Often mistaken for other green gemstones like Topaz or Emeralds, Peridot is the gemstone associated with the month of August. The word “peridot” comes from the Arabic faridat, meaning gem. With a hardness of 6.5 to 7 on the Mohs scale of hardness, peridot is softer than many gems and cannot take hard wear, so it is not recommended for daily use in a ring. This August birthstone can also be damaged by some acids and even by long-term exposure to acidic perspiration.
Peridot is formed under extreme conditions, as it can be found in the hardened lava that carried it from deep within Earth’s mantle as well as in meteorites that traveled from outer space. The color of Peridot is a yellowish green to greenish yellow gem variety of the mineral olivine. Arizona is one of the main sources of this August birthstone in the United States. Massive volcanic eruptions many thousands of years ago sent rivers of lava spilling across the desert landscape of what is today the San Carlos Apache Indian Reservation, where some Apache families have worked the mines for decades. Rarely, peridot can have an extraterrestrial source, being contained in meteorites that have fallen to earth. In 2005, peridot was found in comet dust brought back from the Stardust robotic space probe.
Peridot has always been associated with light. In fact, the Egyptians called it the “gem of the sun.” Some believed that it protected its owner from “terrors of the night,” especially when it was set in gold. Others strung the gems on donkey hair and tied them around their left arms to ward off evil spirits. Early records indicate that the ancient Egyptians mined a beautiful green gem on an island in the Red Sea called Topazios, now known as St. John’s Island or Zabargad. Legend has it that the island was infested with snakes, making mining unpleasant until an enterprising pharaoh drove them into the sea. From the earliest times, people confused this stone—now known to be peridot—with other gems. It was one of many labeled as “topaz.” Some historians believe that Cleopatra’s famous emerald collection might have been peridot. People in medieval times continued to confuse peridot with emerald. For centuries, people believed the fabulous 200-ct. gems adorning the shrine of the Three Holy Kings in Germany’s Cologne Cathedral were emeralds. They are, in fact, peridots.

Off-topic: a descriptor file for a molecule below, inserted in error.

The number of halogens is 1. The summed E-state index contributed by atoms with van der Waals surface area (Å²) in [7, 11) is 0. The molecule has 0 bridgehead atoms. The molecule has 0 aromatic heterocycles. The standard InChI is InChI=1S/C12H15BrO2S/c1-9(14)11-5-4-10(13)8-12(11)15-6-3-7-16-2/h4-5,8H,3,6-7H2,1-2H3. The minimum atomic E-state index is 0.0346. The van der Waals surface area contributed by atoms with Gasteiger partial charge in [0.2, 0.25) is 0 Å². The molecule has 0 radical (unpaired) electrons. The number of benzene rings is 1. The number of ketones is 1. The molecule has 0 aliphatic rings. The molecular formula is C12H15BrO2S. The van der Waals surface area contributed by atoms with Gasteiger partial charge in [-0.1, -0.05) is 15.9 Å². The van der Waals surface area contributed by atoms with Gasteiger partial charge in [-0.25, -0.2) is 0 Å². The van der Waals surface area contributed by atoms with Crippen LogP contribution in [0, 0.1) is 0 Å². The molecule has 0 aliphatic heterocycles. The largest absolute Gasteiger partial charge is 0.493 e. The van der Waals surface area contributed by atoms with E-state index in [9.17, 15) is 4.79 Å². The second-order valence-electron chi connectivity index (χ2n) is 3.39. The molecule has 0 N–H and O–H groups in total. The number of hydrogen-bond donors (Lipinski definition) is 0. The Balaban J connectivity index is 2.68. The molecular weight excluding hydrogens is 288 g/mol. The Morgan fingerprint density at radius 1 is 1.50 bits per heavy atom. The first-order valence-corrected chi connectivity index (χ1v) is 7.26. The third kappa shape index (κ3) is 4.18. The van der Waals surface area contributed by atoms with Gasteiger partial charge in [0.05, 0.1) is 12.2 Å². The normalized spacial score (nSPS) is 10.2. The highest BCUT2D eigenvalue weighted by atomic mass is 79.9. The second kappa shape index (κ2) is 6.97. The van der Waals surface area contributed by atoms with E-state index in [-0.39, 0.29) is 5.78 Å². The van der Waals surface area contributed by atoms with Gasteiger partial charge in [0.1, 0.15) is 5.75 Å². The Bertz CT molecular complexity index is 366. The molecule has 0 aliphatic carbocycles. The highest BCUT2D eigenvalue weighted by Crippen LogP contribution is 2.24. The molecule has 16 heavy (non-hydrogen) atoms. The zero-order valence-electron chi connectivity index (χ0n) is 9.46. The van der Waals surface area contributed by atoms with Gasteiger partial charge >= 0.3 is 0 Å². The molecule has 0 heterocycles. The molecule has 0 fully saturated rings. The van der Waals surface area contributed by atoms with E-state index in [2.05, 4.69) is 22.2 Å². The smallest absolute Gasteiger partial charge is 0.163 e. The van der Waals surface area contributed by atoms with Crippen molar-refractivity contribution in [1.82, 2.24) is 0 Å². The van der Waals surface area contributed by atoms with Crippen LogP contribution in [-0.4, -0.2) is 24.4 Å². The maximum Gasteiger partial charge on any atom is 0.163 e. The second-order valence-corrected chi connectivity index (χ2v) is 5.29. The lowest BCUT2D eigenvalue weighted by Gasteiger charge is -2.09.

Known as the stone of compassion, peridot is believed to bring good health, restful sleep, and peace to relationships by balancing emotions and mind. This friendly bright green stone also has the uncanny ability to inspire eloquence and creativity; it also brings delight and good cheer. It attracts love and calms anger by giving renewal to all things. Peridot is the gem given to celebrate a 16th wedding anniversary.
Because Peridots are softer than other gems cleaning them is a delicate process. Never use a steam or ultrasonic cleaner, as your peridot birthstone is vulnerable to thermal shock. It is safest to use a soft-bristle brush with mild dish soap in warm water. Peridot should be stored with care to avoid scratching by gems with greater hardness.